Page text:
The latest and greatest hardware components have been coveted by PC aficionados for many years now. However, this may not be the ideal strategy when it comes to RAM.
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You’ll see a huge number followed by MHz when you buy RAM (Megahertz). This represents the memory’s speed, as you’ve probably already guessed. Your computer’s performance will be impacted by the speed of your RAM, but how?
Is it better to have a faster RAM for gaming? Is it beneficial to have a greater RAM frequency (MHz)? In terms of overall speed, which RAM is the best?
In order to answer them, we’re here to clarify what RAM speed does and whether the extra money is worth it for avid gamers and PC builders alike.
CPU and RAM Speed
There are precise specifications for all of Intel and AMD’s desktop CPUs, including RAM specifications. Intel’s i9-7900x processor, for example, can use DDR4 RAM at speeds of up to 2666MHz. If you want your CPU to run at its best, you need to meet this minimum speed, although it isn’t its highest capability.
Overclocking both the CPU and the RAM will result in a substantial increase in overall performance. DDR4 RAM can run at speeds of up to 4800 MHz, as we’ve already established, but this isn’t something that everyone will want or need.
Of course, the CPU and motherboard are still responsible for limiting RAM performance, and exceeding the clock speed at which a RAM module was intended to operate (or the rates that the CPU and motherboard can handle) may result in unstable system performance or boot issues for the system.
Ignoring the nitty-gritty, do faster RAM clock speeds lead to better performance? The answer is “maybe,” which is a little disheartening.
When it comes to gaming, the amount of RAM the game needs is the most important factor. Most of the time, capacity is more significant than speed when it comes to gaming, and the performance boost that comes from a higher RAM clock speed is limited to a few frames. In order to get the most out of your gaming rig, it’s important to pay attention to the graphics processing unit (GPU).
As you may have guessed, a faster clock speed comes with a larger price.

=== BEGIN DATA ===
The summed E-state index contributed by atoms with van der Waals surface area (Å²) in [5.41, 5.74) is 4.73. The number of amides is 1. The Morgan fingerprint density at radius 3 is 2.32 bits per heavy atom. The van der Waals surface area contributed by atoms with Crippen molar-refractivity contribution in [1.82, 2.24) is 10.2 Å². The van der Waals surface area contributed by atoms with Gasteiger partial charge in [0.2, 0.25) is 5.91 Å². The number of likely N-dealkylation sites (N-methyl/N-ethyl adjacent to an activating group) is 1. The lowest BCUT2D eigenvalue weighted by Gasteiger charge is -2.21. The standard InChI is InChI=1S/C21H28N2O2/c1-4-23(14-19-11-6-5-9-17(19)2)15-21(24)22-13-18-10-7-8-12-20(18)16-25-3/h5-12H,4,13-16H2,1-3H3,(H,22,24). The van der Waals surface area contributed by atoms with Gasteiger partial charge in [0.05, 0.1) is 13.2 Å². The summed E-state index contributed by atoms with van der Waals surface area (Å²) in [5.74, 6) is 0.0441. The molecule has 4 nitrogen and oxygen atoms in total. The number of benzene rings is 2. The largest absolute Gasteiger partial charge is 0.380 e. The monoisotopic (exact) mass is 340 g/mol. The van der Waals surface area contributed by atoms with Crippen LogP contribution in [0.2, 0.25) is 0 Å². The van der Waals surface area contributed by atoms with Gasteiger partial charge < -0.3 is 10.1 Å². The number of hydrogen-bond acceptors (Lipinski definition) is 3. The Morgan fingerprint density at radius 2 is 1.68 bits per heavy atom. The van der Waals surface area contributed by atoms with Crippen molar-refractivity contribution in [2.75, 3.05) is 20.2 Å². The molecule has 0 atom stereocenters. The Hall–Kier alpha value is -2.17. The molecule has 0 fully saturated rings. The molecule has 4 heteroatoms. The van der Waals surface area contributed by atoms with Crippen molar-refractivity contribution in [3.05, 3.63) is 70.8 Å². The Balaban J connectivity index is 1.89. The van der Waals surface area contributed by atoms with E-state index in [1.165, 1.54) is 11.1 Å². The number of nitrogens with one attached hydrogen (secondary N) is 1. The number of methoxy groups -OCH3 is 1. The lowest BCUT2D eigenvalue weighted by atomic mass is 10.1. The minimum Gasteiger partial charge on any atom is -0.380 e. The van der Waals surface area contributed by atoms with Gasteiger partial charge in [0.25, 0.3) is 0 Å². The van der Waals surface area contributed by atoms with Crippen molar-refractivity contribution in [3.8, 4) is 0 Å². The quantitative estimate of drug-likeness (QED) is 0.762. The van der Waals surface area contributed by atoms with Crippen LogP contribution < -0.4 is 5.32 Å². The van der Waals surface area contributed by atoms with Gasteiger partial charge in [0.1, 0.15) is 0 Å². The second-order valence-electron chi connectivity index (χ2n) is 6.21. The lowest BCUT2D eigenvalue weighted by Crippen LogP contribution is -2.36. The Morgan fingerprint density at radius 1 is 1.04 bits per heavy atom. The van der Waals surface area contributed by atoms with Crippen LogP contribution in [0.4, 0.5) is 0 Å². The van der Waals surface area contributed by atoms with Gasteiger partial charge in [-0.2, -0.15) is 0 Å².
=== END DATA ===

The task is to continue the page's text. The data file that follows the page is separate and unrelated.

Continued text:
For gaming, RAM capacity is more significant than RAM speed, therefore spending more money on quicker RAM is usually not the greatest option because that money might instead be spent on something more vital like the GPU, the CPU, or an SSD. Even if you could get away with a 4266 MHz RAM kit, you’d be missing out on the benefits of an upgraded GPU, a more powerful CPU, or an even larger SSD.
If you’re planning on building a gaming PC in 2020, we recommend using 16 GB of RAM, along with the recommended CPU and motherboard speeds. You won’t overspend on RAM this way, and you’ll either have some extra money in your wallet or you’ll be able to buy another component with that money.
RAM Speed Breakdown
- In all of our tests, we discovered that the clear pattern was observed within the tighter times. To get a better frame rate in most games, all you have to do is to shorten the timer. In the end, I believe you’d be better off spending the extra money on a more powerful graphics card. When it comes to getting the most out of your current system, you can’t go wrong with this method for those who currently have the best graphics card.
- According to our findings, purchasing a 3200MHz kit and fine-tuning the timings is the best method to maximize performance in-game (from RAM). You’ll save a lot of money by going with 3200MHz instead of 3600MHz, and the difference in timings isn’t that great either.
- Don’t want to bother with timings? Get the cheapest 3000MHz+ kit you can find if you plan on using RAM right out of the box. Out-of-the-box speeds had a very small impact on game performance (less than 1% in most situations), according to all of the research.
RAM Frequency (MHz)
It’s common for people to refer to RAM speed as clock cycles, even though this is just one component of RAM speed. A cycle of reading and writing is followed. The speed of random-access memory (RAM) is determined by how many cycles it can accomplish in a second. 3.2 billion cycles per second are the speed of 3200 MHz RAM, for example.
More cycles per second means that more data can be stored and accessed, resulting in a more enjoyable user experience. The higher the DDR (Double Data Rate) RAM, the more clock cycles can be accommodated by the modules. When comparing DDR3, DDR4, and now DDR5, this may be clearly noticed (Due to release in 2021).
Latency, or CL, is the amount of time it takes for your RAM to receive a command before it can issue it. 15-17-17-35 will be the timings. When the command is issued, the RAM responds in the number of clock cycles indicated by those numbers. Higher MHz RAM with slower CAS timings could be slower than lower MHz RAM with faster CAS timings.
This is where things can become a little muddled, so let’s attempt to make things a little clearer.
Finding Your Real RAM Speed
The formula for determining the true speed of your RAM is based on a few criteria, and it’s easy to remember. Here are some things to keep in mind when trying to figure out your RAM’s speed before we get to the formula: